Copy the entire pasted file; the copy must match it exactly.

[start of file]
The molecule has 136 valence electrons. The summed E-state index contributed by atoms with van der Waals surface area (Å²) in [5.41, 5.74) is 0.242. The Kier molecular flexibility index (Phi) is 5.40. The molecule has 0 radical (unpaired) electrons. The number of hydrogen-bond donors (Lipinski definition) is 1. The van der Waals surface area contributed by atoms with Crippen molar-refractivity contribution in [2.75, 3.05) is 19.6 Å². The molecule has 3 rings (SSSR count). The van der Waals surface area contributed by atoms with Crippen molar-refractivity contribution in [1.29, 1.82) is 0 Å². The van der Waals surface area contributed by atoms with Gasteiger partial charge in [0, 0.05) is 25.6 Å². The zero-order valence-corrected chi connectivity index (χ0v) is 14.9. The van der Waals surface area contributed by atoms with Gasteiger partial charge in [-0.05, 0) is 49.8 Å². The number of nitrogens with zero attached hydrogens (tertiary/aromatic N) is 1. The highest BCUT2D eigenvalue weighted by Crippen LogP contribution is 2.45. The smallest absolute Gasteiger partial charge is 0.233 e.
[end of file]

The molecule has 136 valence electrons. The summed E-state index contributed by atoms with van der Waals surface area (Å²) in [5.41, 5.74) is 0.242. The Kier molecular flexibility index (Phi) is 5.40. The molecule has 0 radical (unpaired) electrons. The number of hydrogen-bond donors (Lipinski definition) is 1. The van der Waals surface area contributed by atoms with Crippen molar-refractivity contribution in [2.75, 3.05) is 19.6 Å². The molecule has 3 rings (SSSR count). The van der Waals surface area contributed by atoms with Crippen molar-refractivity contribution in [1.29, 1.82) is 0 Å². The van der Waals surface area contributed by atoms with Gasteiger partial charge in [0, 0.05) is 25.6 Å². The zero-order valence-corrected chi connectivity index (χ0v) is 14.9. The van der Waals surface area contributed by atoms with Gasteiger partial charge in [-0.05, 0) is 49.8 Å². The number of nitrogens with zero attached hydrogens (tertiary/aromatic N) is 1. The highest BCUT2D eigenvalue weighted by Crippen LogP contribution is 2.45. The smallest absolute Gasteiger partial charge is 0.233 e.